Kerrisdale Capital is short shares of Meta Materials Inc (NASDAQ:MMAT).
We are short shares of Meta Materials, a $1 billion market cap company whose business is comprised of a whole lot of nothing: no real revenue, no promising technologies, undeveloped products, no track record of achievement. The company is a collection of disjointed and failed laboratory experiments designed, in our opinion, to fuel a stock promotion scheme. From the archived records of Meta’s websites, public information concerning its finances and research activity, and the securities filings of recent years, a clear picture emerges: Meta has habitually made outlandish and misleading claims about the feasibility, development, and commercial potential of various technologies only to repeatedly move the goalposts or retrospectively alter its claims, often just quietly dropping entire projects they had previously touted as pivotal.
Founded in 2011, Meta first claimed it was developing transparent thin films (TTFs) for three end markets: solar cells, LED lighting, and laser protection. In the solar business, Meta started by pretending it could double solar cell efficiency, proceeded to deceptively use stock photos to depict products “in the final stage of development,” and then took investment funding from Lockheed Martin through a segment it later disclosed had already ceased activity at the time. Lockheed’s “investment” was booked as deferred revenue and conveniently accounted for 70% of Meta’s revenues between 2017-2020. Meta’s solar efforts are still portrayed on its website as “early stage” nearly ten years – and zero results – after they began, while the LED lighting business mysteriously disappeared in 2020. Like solar, there’s little evidence that a material business or notable technology ever existed.
Meanwhile, the laser protection segment does exist, but just barely. After six years supposedly developing laser glare protected (LGP) airplane windshields, Meta quietly scrapped the project in 2017, replacing it with less ambitious LGP glasses. These have been an abject failure, selling less than 100 units and $60,000 revenue in 4 years and proving Meta can’t scale production of even the simplest of films. Then there’s Meta’s “wireless sensing” segment, which stems from its questionable C$4.7 million acquisition of a UK-based medtech firm with zero revenues and negligible assets that was owned by Meta’s CEO and was promoting fake products, partly by misrepresenting the results of rudimentary biology experiments. Finally, Meta’s “lithography” segment is comprised of “NanoWeb,” a TTF technology it acquired in 2016 that remains in the same stage of development as in 2014. Multiple competing technologies have been commercialized in the interim while Meta has gone in reverse, terminating the licensure of a key patent, watching NanoWeb’s inventors resign, and acquiring another penny stock which it claims will synergize with NanoWeb, but which NanoWeb’s inventors told us is a distraction. Meta’s actions suggest management has no interest in commercializing NanoWeb and wouldn’t know how to if they tried.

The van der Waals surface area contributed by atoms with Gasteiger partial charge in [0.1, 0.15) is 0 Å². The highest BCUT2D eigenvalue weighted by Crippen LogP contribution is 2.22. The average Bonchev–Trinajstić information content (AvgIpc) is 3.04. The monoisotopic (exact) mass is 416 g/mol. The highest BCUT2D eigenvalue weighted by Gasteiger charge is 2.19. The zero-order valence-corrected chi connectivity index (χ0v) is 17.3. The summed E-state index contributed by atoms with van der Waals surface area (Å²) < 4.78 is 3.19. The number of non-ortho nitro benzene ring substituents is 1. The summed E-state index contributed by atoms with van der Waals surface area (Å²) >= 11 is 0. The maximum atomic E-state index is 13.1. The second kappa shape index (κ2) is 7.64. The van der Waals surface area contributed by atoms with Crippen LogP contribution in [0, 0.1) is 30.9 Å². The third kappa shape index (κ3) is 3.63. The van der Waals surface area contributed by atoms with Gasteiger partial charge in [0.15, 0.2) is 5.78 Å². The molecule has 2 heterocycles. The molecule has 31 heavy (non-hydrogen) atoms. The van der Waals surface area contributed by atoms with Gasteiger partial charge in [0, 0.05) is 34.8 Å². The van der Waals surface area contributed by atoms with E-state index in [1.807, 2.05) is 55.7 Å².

Meta rose to billion-dollar status after agreeing to a reverse merger with defunct penny stock Torchlight Energy in December of 2020. The day it signed the deal, it appointed a CFO recently involved in an undisclosed paid promotion. In the ensuing 6 months, Torchlight’s stock twice rose exponentially in tandem with seemingly orchestrated social media promotion into perfectly timed equity offerings. The first saved Meta from insolvency. The second raised $133 million at a $5 billion valuation in just two days that coincided with a retail-frenzy-driven melt-up in its stock price. Meta then exploited the timing and quirky accounting of the reverse merger to disclose the unseemly details of the raise as opaquely as possible. Disappearing segments, misleading product claims, fake medical devices, research funding for subsidiaries that don’t exist, and circumstances so questionable around a penny stock reverse merger that it’s now the subject of an SEC Enforcement subpoena. It’s poetic that an optics company can be entirely made up of smoke and mirrors.
Meta Materials (“Meta”) debuted as a public company just last year, when it participated in a reverse merger with Continental Precious Metals (CPM), a defunct Canadian miner relegated to NEX trading that had become a public-company shell in search of a merger partner. Earlier this year, Meta took part in its second reverse merger in as many years, combining with Torchlight Energy, another public shell seeking a reverse merger target. Currently sporting a $950 million market capitalization, it might come as a surprise that Meta’s business is comprised of, essentially, nothing.
Meta’s public company filings and website portray an “advanced materials and photonics company…seeking to harness the power of light” in three areas: holography, lithography, and wireless sensing. But as we discuss at length below, Meta’s three current “businesses” have generated just about zero product revenue over the last ten years despite continuously making grandiose product development claims. We expect this trend to continue given that the company has never actually commercialized anything.